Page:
Stack Overflow is a community of 4.7 million programmers, just like you, helping each other.

Join them; it only takes a minute:

Sign up
Join the Stack Overflow community to:
  1. Ask programming questions
  2. Answer and help your peers
  3. Get recognized for your expertise

I need to do the following:

Select Usernames from table delivery where date>"2012-06-01 00:00:00" then get IP from Customers order by IP and remove duplicated usernames (all based on the first usernames select).

select Username from delivery where date>"2012-06-01 00:00:00"
                        INNER JOIN Customers d
                        ON c.Username = d.Username order by IP asc;

It isn't working, any idea?

EDIT:

select Username from delivery c
    INNER JOIN Customers d
    ON c.Username = d.Username 
where date>"2012-06-01 00:00:00"
order by IP asc;
share|improve this question
    
"It isn't working" Can you be more specific? Do you get an error message? What is the exact message? – Mark Byers Jun 20 '12 at 15:09
up vote 1 down vote accepted

Try this:

SELECT DISTINCT d.Username, c.IP 
FROM delivery d INNER JOIN Customers c
    ON d.Username = c.Username 
   AND DATE(d.date) >= "2012-06-01"
ORDER BY c.IP
share|improve this answer
    
@Darkeden: did you try my query? – Marco Jun 20 '12 at 15:17
    
[Err] 1064 - You have an error in your SQL syntax; check the manual that corresponds to your MySQL server version for the right syntax to use near 'GROUP BY d.Username' at line 6 – Darkeden Jun 20 '12 at 15:19
    
The Error 1064 stills - You have an error in your SQL syntax; check the manual that corresponds to your MySQL server version for the right syntax to use near 'GROUP BY d.Username' at line 6 – Darkeden Jun 20 '12 at 15:27
    
@Darkeden: if you remove that part what happens? The query is executed? – Marco Jun 20 '12 at 15:28
    
yes, but with duplicated users. – Darkeden Jun 20 '12 at 15:31

You are missing the alias on the first table:

select Username from delivery c 
INNER JOIN Customers d ON c.Username = d.Username
where c.date='2012-06-01 00:00:00'
order by IP asc;
share|improve this answer

1) The WHERE clause must come after the JOIN ... ON ... clause.

2) You reference a table c:

ON c.Username = d.Username 

but you haven't defined what c is.

3) You want to remove duplicated usernames, but you didn't do that. You need to SELECT DISTINCT Username or GROUP BY Username.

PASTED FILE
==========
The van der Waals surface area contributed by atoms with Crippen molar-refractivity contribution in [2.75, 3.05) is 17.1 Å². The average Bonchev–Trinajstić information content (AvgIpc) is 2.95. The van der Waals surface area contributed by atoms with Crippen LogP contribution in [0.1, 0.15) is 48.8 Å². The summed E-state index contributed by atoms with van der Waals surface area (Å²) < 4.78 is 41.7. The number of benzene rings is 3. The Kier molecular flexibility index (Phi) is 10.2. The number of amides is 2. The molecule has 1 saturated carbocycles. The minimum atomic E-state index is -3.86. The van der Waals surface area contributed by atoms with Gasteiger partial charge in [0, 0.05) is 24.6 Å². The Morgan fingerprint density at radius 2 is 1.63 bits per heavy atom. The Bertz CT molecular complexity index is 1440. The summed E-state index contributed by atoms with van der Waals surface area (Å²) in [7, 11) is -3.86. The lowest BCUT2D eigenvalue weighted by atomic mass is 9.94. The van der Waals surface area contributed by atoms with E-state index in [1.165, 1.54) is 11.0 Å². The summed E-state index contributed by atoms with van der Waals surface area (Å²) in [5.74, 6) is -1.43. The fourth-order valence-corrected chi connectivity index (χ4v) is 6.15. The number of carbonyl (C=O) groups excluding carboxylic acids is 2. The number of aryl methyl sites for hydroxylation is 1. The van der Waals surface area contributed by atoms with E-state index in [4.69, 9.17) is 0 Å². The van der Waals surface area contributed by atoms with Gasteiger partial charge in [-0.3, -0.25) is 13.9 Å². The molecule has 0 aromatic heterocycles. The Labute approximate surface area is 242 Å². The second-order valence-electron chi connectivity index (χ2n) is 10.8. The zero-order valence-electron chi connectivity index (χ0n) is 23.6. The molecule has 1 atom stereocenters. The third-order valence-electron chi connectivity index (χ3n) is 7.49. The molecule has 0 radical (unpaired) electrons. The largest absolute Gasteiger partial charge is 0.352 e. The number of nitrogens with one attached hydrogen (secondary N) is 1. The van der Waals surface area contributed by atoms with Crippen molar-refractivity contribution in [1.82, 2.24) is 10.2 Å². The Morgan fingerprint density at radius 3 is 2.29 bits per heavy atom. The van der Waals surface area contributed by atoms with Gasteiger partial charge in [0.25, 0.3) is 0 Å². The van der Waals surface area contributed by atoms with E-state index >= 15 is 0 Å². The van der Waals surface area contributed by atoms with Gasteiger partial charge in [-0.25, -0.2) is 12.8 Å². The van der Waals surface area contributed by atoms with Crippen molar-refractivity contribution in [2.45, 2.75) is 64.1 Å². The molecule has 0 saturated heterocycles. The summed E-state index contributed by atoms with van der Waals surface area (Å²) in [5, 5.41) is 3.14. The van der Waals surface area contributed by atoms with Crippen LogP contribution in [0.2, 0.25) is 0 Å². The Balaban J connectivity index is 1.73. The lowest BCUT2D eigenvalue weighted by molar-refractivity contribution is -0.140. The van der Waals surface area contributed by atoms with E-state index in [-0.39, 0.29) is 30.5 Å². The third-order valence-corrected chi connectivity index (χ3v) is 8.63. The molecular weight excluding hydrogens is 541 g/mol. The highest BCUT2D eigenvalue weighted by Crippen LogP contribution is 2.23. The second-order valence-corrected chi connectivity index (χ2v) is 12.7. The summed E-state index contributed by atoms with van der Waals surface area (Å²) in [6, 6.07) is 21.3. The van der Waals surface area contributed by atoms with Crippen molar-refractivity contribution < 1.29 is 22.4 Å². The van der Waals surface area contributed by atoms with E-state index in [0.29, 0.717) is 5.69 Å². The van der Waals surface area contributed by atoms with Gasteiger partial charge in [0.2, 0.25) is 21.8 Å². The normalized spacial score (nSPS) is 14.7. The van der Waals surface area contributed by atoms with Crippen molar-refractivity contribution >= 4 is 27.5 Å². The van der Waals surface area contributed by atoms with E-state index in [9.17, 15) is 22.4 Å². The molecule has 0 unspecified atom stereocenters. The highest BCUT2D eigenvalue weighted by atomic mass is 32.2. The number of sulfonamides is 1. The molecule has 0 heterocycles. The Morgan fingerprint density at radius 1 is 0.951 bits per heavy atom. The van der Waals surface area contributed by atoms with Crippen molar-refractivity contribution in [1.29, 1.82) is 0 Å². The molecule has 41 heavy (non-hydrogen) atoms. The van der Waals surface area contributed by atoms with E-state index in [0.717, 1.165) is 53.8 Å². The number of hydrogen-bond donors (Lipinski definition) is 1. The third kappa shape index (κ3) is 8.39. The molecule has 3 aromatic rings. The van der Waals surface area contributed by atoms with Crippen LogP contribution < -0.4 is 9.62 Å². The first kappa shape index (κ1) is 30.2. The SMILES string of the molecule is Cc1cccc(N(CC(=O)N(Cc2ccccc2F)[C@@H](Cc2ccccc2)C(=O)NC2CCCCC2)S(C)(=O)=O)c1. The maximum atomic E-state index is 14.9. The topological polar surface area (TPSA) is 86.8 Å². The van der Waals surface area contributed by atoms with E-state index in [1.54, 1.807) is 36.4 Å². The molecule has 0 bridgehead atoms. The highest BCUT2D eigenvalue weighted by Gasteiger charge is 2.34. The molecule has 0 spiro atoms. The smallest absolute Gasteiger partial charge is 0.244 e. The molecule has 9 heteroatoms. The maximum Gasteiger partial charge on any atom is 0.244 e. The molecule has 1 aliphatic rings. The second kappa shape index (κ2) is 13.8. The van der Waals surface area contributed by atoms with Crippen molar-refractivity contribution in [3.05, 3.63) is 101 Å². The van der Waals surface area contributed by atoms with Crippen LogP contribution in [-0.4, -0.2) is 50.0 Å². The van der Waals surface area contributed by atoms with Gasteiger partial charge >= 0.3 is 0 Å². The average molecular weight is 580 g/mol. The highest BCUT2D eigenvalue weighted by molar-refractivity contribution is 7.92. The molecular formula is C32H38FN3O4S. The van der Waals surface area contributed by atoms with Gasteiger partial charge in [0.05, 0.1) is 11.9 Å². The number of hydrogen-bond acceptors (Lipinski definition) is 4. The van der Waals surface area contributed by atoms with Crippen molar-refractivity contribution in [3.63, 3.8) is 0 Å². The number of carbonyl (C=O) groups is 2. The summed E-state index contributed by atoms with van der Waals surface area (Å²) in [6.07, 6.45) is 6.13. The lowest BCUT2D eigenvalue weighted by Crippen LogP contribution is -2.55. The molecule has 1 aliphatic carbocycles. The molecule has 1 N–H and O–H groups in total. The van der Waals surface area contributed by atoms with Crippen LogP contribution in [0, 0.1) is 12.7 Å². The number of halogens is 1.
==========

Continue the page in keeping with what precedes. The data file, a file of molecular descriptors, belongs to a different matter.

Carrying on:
4) To solve the problem of ambiguous column names you can use one of two approaches:

  • Specify the table alias before the column name (separated by a dot).
  • Use USING as the join condition, to avoid getting the Username column twice.

Here's an example of the second approach:

...
FROM delivery AS d
INNER JOIN Customers AS c USING (Username)
...

As you can see, it is much more concise and it means that you can reference Username elsewhere in the query without having to specify the table alias to disambiguate.


A completely different way to solve the problem is to use EXISTS instead of a JOIN:

SELECT DISTINCT
    Username, IP 
FROM customers
WHERE EXISTS
(
    SELECT *
    FROM delivery
    WHERE delivery.Username = customers.Username 
    AND delivery.date >= '2012-06-01'
)
ORDER BY IP

You may also be able to remove the DISTINCT when using this approach, assuming that there are no duplicates in your customers table.

share|improve this answer
    
Solved, thanks. – Darkeden Jun 20 '12 at 15:13
    
Select Username.... c.Username = d.Username; - returns error [Err] 1052 - Column 'Username' in field list is ambiguous – Darkeden Jun 20 '12 at 15:16
    
it stills not working. "select distinct Username from delivery as c INNER JOIN Customers as d USING (Username) on c.Username = d.Username where indate>"2012-06-01" order by IP asc;" – Darkeden Jun 20 '12 at 15:33
    
[Err] 1064 - You have an error in your SQL syntax; check the manual that corresponds to your MySQL server version for the right syntax to use near 'on c.Username = d.Username where indate>"2012-06-01" order by IP asc;' at line 3 – Darkeden Jun 20 '12 at 15:34
    
@Darkeden: The USING clause is instead of the ON clause. You shouldn't use both. – Mark Byers Jun 20 '12 at 15:35

Your Answer

 
discard

By posting your answer, you agree to the privacy policy and terms of service.

Not the answer you're looking for? Browse other questions tagged or ask your own question.